Johnny Gioeli has certainly had a rather busy 2016. First of all, Axel Rudi Pell’s The King of Fools came out at the start of the year, then he appeared on the 25th anniversary livestream for Sonic the Hedgehog (although this probably isn’t one of the moments that will define the year for him, I suspect), then he has Hardline’s fifth album coming out AND he has a solo album due out in early November. Say what you will about the guy, but it’s hard not to respect his work ethic!
However, that’s not the important thing here. What IS has to be Hardline, which was actually the band that he started out his career with. WAY back in 1991, the band formed with a lineup that included Johnny Gioeli, his brother guitarist Joey Gioeli (who hasn’t been in the band since 2003), bassist Todd Jensen, drummer Deen Castronovo and guitarist Neal Schon (yes, the guy best known for being part of Journey and an early member of Santana), which was the lineup that recorded the band’s debut album, Double Eclipse. Unfortunately, the band broke up in 1992 and, for most bands like Hardline, this would have probably been the end of the story. However, Johnny Gioeli got a lucky break in that he not only become part of Axel Rudi Pell’s band in 1998, but he also became part of Crush 40, who should be familiar to people who are fans of the Sonic the Hedgehog franchise. Hardline themselves did not return until 1999 and, despite a lineup that has constantly changed over the years, have managed to release three other albums: 2002’s II, 2009’s Leaving the End Open and 2012’s Danger Zone (cue the Kenny Loggins references in 3…).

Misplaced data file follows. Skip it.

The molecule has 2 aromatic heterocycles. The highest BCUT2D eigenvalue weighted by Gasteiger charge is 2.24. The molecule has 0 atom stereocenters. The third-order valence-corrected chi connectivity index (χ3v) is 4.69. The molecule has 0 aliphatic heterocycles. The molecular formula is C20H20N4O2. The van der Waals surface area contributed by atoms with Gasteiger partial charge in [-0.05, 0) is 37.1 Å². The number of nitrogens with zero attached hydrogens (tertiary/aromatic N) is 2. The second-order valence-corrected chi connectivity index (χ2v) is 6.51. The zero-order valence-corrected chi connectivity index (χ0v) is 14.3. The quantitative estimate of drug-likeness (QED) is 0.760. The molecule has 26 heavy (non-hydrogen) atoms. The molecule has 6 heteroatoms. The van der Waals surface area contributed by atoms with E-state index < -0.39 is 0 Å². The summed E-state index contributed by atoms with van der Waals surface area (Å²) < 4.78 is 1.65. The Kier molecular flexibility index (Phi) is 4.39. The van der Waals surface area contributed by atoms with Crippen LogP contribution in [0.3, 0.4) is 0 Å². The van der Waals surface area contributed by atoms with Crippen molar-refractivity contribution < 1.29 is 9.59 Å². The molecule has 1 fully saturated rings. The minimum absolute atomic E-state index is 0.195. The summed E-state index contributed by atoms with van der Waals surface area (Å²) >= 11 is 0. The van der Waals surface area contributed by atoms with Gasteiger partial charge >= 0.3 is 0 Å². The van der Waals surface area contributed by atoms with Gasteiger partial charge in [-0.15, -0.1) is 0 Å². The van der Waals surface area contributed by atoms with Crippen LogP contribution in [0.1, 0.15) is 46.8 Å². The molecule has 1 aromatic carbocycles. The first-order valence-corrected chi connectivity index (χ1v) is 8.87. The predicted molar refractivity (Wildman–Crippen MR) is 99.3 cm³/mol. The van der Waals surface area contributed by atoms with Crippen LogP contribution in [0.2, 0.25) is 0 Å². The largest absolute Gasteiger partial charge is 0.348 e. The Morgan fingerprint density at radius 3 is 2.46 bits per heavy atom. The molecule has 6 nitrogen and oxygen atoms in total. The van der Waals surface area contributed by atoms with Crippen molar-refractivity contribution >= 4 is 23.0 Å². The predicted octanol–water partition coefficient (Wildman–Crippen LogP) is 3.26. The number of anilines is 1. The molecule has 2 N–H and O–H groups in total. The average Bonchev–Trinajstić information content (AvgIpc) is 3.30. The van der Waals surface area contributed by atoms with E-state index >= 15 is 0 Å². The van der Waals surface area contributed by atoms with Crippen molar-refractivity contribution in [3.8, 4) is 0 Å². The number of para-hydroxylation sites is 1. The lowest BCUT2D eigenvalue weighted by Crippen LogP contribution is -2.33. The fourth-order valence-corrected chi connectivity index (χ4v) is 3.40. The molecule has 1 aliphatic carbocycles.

I don’t intend this paragraph to indicate that the rest of the current members of Hardline are not important, obviously, for some of them should actually be familiar to long time readers: drummer Francesco Jovino was previously known as the drummer for U.D.O. and is nowadays known for being part of Sinner and Primal Fear, keyboardist Alessandro Del Vecchio last came to our attention when he contributed towards Jorn Lande’s covers album Heavy Rock Radio (which was released back in June), bassist Anna Portalupi last came to our attention back when she provided bass on Ted Poley’s last solo album, May’s Beyond the Fade and guitarist Josh Ramos…OK, I actually can’t say much about his career which people will recognise him for, as much of his career has been pretty underground and he hasn’t appeared on any previous albums that I’ve covered before now. However, he is actually the closest that Hardline has to a long lasting member aside from Johnny Gioeli, as he joined the band after their reunion, played on their second and third records before departing in 2009 and rejoined in 2012 (although he did not play on Hardline’s fourth album).